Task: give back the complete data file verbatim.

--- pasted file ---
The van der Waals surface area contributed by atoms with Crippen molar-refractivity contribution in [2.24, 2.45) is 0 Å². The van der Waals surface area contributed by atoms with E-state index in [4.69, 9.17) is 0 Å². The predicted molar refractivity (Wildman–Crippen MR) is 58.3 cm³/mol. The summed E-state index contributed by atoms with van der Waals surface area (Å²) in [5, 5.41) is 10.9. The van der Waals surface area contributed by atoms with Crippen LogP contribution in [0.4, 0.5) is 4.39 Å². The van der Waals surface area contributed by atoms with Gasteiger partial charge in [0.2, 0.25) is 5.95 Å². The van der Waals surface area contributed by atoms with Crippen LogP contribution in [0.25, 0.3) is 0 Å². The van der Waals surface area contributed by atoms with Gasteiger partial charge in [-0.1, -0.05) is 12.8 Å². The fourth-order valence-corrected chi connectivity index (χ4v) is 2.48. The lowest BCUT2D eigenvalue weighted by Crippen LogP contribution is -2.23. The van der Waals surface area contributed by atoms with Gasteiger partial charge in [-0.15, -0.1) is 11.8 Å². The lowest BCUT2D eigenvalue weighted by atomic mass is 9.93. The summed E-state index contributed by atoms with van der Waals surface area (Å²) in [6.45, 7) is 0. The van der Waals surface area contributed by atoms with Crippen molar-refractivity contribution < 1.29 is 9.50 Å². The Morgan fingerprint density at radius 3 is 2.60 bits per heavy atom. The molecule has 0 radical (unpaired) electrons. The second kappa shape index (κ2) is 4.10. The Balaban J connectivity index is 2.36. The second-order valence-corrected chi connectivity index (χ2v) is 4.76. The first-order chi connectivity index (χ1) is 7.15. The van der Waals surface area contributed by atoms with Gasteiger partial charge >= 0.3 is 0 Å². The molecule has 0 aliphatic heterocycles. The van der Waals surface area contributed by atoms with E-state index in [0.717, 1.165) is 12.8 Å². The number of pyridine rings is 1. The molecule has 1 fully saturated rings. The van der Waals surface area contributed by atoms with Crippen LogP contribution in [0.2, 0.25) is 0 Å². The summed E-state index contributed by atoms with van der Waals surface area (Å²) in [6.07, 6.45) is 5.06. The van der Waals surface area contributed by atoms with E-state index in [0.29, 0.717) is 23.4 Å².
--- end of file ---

The van der Waals surface area contributed by atoms with Crippen molar-refractivity contribution in [2.24, 2.45) is 0 Å². The van der Waals surface area contributed by atoms with E-state index in [4.69, 9.17) is 0 Å². The predicted molar refractivity (Wildman–Crippen MR) is 58.3 cm³/mol. The summed E-state index contributed by atoms with van der Waals surface area (Å²) in [5, 5.41) is 10.9. The van der Waals surface area contributed by atoms with Crippen LogP contribution in [0.4, 0.5) is 4.39 Å². The van der Waals surface area contributed by atoms with Gasteiger partial charge in [0.2, 0.25) is 5.95 Å². The van der Waals surface area contributed by atoms with Crippen LogP contribution in [0.25, 0.3) is 0 Å². The van der Waals surface area contributed by atoms with Gasteiger partial charge in [-0.1, -0.05) is 12.8 Å². The fourth-order valence-corrected chi connectivity index (χ4v) is 2.48. The lowest BCUT2D eigenvalue weighted by Crippen LogP contribution is -2.23. The van der Waals surface area contributed by atoms with Gasteiger partial charge in [-0.15, -0.1) is 11.8 Å². The lowest BCUT2D eigenvalue weighted by atomic mass is 9.93. The summed E-state index contributed by atoms with van der Waals surface area (Å²) in [6.45, 7) is 0. The van der Waals surface area contributed by atoms with Crippen molar-refractivity contribution < 1.29 is 9.50 Å². The Morgan fingerprint density at radius 3 is 2.60 bits per heavy atom. The molecule has 0 radical (unpaired) electrons. The second kappa shape index (κ2) is 4.10. The Balaban J connectivity index is 2.36. The second-order valence-corrected chi connectivity index (χ2v) is 4.76. The first-order chi connectivity index (χ1) is 7.15. The van der Waals surface area contributed by atoms with Gasteiger partial charge >= 0.3 is 0 Å². The molecule has 0 aliphatic heterocycles. The van der Waals surface area contributed by atoms with E-state index in [0.717, 1.165) is 12.8 Å². The number of pyridine rings is 1. The molecule has 1 fully saturated rings. The van der Waals surface area contributed by atoms with Crippen LogP contribution in [0.2, 0.25) is 0 Å². The summed E-state index contributed by atoms with van der Waals surface area (Å²) in [6.07, 6.45) is 5.06. The van der Waals surface area contributed by atoms with E-state index in [0.29, 0.717) is 23.4 Å².